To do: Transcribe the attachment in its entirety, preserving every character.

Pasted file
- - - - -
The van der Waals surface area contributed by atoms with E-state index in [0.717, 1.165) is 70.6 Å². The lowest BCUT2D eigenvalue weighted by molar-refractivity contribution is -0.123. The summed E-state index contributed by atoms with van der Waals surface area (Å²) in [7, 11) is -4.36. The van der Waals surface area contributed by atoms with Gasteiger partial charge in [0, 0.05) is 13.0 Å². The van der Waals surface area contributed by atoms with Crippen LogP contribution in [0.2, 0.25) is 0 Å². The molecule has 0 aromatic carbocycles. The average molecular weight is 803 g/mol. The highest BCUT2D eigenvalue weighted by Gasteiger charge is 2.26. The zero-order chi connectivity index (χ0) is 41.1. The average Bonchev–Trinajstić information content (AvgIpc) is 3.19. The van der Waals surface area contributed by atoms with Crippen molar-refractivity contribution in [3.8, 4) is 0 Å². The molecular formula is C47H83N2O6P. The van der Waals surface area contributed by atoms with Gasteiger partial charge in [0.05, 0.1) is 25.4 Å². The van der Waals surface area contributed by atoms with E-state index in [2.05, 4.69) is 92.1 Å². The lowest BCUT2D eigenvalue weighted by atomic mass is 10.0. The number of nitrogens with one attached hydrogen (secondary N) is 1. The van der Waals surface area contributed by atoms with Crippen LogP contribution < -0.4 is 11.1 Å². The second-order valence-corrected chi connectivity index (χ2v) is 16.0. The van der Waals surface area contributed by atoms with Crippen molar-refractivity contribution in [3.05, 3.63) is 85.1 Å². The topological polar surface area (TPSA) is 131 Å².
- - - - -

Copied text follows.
The van der Waals surface area contributed by atoms with E-state index in [0.717, 1.165) is 70.6 Å². The lowest BCUT2D eigenvalue weighted by molar-refractivity contribution is -0.123. The summed E-state index contributed by atoms with van der Waals surface area (Å²) in [7, 11) is -4.36. The van der Waals surface area contributed by atoms with Gasteiger partial charge in [0, 0.05) is 13.0 Å². The van der Waals surface area contributed by atoms with Crippen LogP contribution in [0.2, 0.25) is 0 Å². The molecule has 0 aromatic carbocycles. The average molecular weight is 803 g/mol. The highest BCUT2D eigenvalue weighted by Gasteiger charge is 2.26. The zero-order chi connectivity index (χ0) is 41.1. The average Bonchev–Trinajstić information content (AvgIpc) is 3.19. The van der Waals surface area contributed by atoms with Crippen molar-refractivity contribution in [3.8, 4) is 0 Å². The molecular formula is C47H83N2O6P. The van der Waals surface area contributed by atoms with Gasteiger partial charge in [0.05, 0.1) is 25.4 Å². The van der Waals surface area contributed by atoms with E-state index in [2.05, 4.69) is 92.1 Å². The lowest BCUT2D eigenvalue weighted by atomic mass is 10.0. The number of nitrogens with one attached hydrogen (secondary N) is 1. The van der Waals surface area contributed by atoms with Crippen LogP contribution < -0.4 is 11.1 Å². The second-order valence-corrected chi connectivity index (χ2v) is 16.0. The van der Waals surface area contributed by atoms with Crippen molar-refractivity contribution in [3.05, 3.63) is 85.1 Å². The topological polar surface area (TPSA) is 131 Å².